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With ‘El Presidente’, Mark Meilly depicts Aguinaldo-Bonifacio conflict in accurate detail

Director Mark Meily.

In 2008, Direk Mark Meily went two for two as Best Director in the Metro Manila Film Festival with “Baler”. His feature film debut “Crying Ladies” had also won the major categories of the filmfest in 2003 and went on to win more awards in the Gawad Urian, FAMAS, and Film Academy of the Philippines.

But despite the 34 awards, including four best director awards for himself, “Baler” had harvested from the country’s most prestigious award-giving bodies, Mark Meily swore he would never do another historical film again.

“Wala na kong ginawang tama dun,” he exclaimed to InterAksyon as he recalled the backlash that also arose as a result of the film’s controversial casting of Jericho Rosales as a Spanish soldier and Anne Curtis as his native Filipina love interest.

Despite being stung by the criticism, Meily said he enjoyed doing “Baler”, particularly in the early pre-production stages when he pitched the project to Baler native Senator Edgardo Angara who was more than enthusiastic to get it made.

So when Jeorge “E.R.” Estregan approached him to do “El Presidente” after his second choice, Mario O’ Hara (“Ang Paglilitis ni Andres Bonifacio”), also didn’t pan out, the director found himself being challenged by the project.

“Actually, the film had a 350-page script that was intended for the country’s Centennial Celebration in 1998 but that script was not the basis for this movie,” Meily revealed. “When Nora Aunor arrived, the original director, Tikoy Aguiluz, had shot her scenes for four days based on vignettes, not a working script but they needed to shoot Nora before her scheduled throat operation.”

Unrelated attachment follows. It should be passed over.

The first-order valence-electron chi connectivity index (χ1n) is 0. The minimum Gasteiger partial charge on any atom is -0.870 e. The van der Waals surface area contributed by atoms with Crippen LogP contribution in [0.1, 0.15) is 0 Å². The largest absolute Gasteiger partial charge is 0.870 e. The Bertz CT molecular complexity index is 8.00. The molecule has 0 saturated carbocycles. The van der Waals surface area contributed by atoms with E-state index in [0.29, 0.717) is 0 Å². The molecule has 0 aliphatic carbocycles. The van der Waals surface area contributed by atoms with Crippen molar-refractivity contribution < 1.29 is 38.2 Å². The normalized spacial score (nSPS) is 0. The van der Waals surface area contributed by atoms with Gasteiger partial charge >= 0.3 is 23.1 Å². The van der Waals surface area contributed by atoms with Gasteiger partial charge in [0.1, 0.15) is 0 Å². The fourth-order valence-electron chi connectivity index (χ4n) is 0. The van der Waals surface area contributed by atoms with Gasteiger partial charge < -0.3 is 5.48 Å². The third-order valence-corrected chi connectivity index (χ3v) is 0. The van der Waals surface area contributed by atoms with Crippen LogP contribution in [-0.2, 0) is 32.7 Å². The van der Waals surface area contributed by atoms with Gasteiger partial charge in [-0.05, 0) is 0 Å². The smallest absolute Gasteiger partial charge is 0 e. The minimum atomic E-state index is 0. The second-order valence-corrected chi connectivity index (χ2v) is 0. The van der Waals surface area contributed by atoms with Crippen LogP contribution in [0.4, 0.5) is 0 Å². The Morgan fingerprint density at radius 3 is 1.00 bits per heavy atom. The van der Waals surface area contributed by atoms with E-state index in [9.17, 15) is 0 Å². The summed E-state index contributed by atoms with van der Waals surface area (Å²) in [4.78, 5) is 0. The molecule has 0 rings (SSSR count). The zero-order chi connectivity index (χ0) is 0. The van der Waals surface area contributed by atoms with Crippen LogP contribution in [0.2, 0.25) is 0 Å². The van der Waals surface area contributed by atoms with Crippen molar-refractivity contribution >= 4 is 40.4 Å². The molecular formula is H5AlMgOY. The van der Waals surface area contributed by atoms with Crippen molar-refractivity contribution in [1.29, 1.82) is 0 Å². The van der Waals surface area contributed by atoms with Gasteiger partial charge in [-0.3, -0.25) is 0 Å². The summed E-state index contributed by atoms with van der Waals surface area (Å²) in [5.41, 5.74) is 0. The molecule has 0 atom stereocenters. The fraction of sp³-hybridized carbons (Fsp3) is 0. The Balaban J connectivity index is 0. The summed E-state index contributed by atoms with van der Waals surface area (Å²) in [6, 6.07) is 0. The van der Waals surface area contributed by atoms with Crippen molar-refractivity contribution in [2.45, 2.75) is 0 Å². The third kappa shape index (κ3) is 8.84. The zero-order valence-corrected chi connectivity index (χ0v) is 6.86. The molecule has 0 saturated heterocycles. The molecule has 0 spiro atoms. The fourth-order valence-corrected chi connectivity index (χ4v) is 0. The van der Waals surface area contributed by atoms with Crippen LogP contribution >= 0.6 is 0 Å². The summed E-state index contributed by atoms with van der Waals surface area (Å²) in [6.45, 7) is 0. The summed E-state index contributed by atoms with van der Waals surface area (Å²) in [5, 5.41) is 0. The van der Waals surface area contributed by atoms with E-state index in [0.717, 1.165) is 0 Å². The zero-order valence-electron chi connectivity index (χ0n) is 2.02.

As a result of the much ballyhooed falling out between E.R. and Aguiluz as a result of the former’s efforts to have “Manila Kingpin: The Asiong Salonga Story” reshot and re-edited without the director’s permission, the two could no longer work together for “El Presidente”, their next scheduled project.

By the time Meily was brought on board, E.R. was still looking for a scriptwriter. “They asked me to bring in the writers that I want to work with but the ones I recommended were too busy, wala kaming makuha so I decided to write the screenplay myself and do all the necessary research.”

Unlike “Baler” which was a fictionalized love story set against a historical backdrop, Meily said the screenplay for “El Presidente” needed to be more factual, more accurate mainly because the characters are not just real people but a good number of them are in fact recognized as national heroes.

“Hindi ka pwedeng mag-imbento sa ganitong klaseng pelikula. After we finished the film, I can confidently say that 95 percent of what you’ll see in the screen is accurate to what really happened”, he declared.

Meily particularly remembers what “E.R.” himself told him before the start of the project: “Pag may questions ka, puntahan mo lang ang puntod ni Aguinaldo.”

“Three months later, pinuntahan ko ‘yung puntod and said, ‘General, ano ba ang gusto mong gawin ko sa pelikula n’yo? I heard a voice told me, ‘Salamat’. I guess that’s his way of thanking me for honoring him on film.”

“The approach that I wanted for this film is similar to ‘The Godfather’ where in addition to Emilio Aguinaldo that E.R. plays, pivotal characters like Antonio Luna (Christopher De Leon) and Andres Bonifacio (Cesar Montano) will also be tackled along with important, crucial events like the Tejeros Convention.”

Next: The conflict with Bonifacio